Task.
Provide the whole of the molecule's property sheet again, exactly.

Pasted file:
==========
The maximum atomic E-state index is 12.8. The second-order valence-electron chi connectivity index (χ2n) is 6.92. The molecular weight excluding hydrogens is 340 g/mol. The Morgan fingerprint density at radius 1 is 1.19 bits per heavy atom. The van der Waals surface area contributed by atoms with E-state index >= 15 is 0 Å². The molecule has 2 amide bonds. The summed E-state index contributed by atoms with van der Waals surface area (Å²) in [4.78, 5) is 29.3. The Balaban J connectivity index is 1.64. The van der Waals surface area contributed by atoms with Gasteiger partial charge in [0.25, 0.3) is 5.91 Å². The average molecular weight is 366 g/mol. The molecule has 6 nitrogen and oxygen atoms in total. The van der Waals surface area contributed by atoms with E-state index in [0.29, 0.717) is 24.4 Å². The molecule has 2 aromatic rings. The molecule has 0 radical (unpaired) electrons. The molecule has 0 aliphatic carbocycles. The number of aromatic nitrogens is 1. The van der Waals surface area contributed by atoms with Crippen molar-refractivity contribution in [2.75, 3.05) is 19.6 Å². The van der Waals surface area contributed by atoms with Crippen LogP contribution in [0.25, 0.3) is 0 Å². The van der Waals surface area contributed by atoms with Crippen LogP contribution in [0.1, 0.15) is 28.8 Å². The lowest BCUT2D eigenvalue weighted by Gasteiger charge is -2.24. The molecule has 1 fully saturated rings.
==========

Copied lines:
The maximum atomic E-state index is 12.8. The second-order valence-electron chi connectivity index (χ2n) is 6.92. The molecular weight excluding hydrogens is 340 g/mol. The Morgan fingerprint density at radius 1 is 1.19 bits per heavy atom. The van der Waals surface area contributed by atoms with E-state index >= 15 is 0 Å². The molecule has 2 amide bonds. The summed E-state index contributed by atoms with van der Waals surface area (Å²) in [4.78, 5) is 29.3. The Balaban J connectivity index is 1.64. The van der Waals surface area contributed by atoms with Gasteiger partial charge in [0.25, 0.3) is 5.91 Å². The average molecular weight is 366 g/mol. The molecule has 6 nitrogen and oxygen atoms in total. The van der Waals surface area contributed by atoms with E-state index in [0.29, 0.717) is 24.4 Å². The molecule has 2 aromatic rings. The molecule has 0 radical (unpaired) electrons. The molecule has 0 aliphatic carbocycles. The number of aromatic nitrogens is 1. The van der Waals surface area contributed by atoms with Crippen molar-refractivity contribution in [2.75, 3.05) is 19.6 Å². The van der Waals surface area contributed by atoms with Crippen LogP contribution in [0.25, 0.3) is 0 Å². The van der Waals surface area contributed by atoms with Crippen LogP contribution in [0.1, 0.15) is 28.8 Å². The lowest BCUT2D eigenvalue weighted by Gasteiger charge is -2.24. The molecule has 1 fully saturated rings.